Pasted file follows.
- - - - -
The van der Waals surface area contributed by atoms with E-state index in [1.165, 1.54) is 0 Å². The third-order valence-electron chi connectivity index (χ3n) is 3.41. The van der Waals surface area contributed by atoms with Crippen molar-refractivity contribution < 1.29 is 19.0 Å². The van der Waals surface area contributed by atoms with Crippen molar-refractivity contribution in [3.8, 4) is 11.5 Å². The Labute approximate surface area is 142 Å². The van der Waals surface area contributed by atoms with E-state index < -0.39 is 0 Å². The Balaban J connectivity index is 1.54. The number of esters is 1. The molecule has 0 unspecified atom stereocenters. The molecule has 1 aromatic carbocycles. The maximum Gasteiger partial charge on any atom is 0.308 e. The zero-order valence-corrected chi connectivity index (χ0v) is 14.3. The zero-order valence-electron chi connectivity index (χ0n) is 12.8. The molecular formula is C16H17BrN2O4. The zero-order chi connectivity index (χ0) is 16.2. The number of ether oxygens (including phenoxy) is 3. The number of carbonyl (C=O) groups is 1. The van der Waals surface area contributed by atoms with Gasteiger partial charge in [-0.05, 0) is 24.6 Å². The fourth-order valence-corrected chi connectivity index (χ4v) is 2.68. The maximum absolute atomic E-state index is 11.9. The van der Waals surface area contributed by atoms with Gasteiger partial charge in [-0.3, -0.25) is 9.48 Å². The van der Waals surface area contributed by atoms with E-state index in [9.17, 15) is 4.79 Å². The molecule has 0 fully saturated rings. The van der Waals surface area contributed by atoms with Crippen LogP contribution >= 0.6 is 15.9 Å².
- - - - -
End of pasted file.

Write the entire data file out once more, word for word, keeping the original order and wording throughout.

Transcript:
The van der Waals surface area contributed by atoms with E-state index in [1.165, 1.54) is 0 Å². The third-order valence-electron chi connectivity index (χ3n) is 3.41. The van der Waals surface area contributed by atoms with Crippen molar-refractivity contribution < 1.29 is 19.0 Å². The van der Waals surface area contributed by atoms with Crippen molar-refractivity contribution in [3.8, 4) is 11.5 Å². The Labute approximate surface area is 142 Å². The van der Waals surface area contributed by atoms with E-state index < -0.39 is 0 Å². The Balaban J connectivity index is 1.54. The number of esters is 1. The molecule has 0 unspecified atom stereocenters. The molecule has 1 aromatic carbocycles. The maximum Gasteiger partial charge on any atom is 0.308 e. The zero-order valence-corrected chi connectivity index (χ0v) is 14.3. The zero-order valence-electron chi connectivity index (χ0n) is 12.8. The molecular formula is C16H17BrN2O4. The zero-order chi connectivity index (χ0) is 16.2. The number of ether oxygens (including phenoxy) is 3. The number of carbonyl (C=O) groups is 1. The van der Waals surface area contributed by atoms with Gasteiger partial charge in [-0.05, 0) is 24.6 Å². The fourth-order valence-corrected chi connectivity index (χ4v) is 2.68. The maximum absolute atomic E-state index is 11.9. The van der Waals surface area contributed by atoms with Gasteiger partial charge in [-0.3, -0.25) is 9.48 Å². The van der Waals surface area contributed by atoms with E-state index in [9.17, 15) is 4.79 Å². The molecule has 0 fully saturated rings. The van der Waals surface area contributed by atoms with Crippen LogP contribution >= 0.6 is 15.9 Å².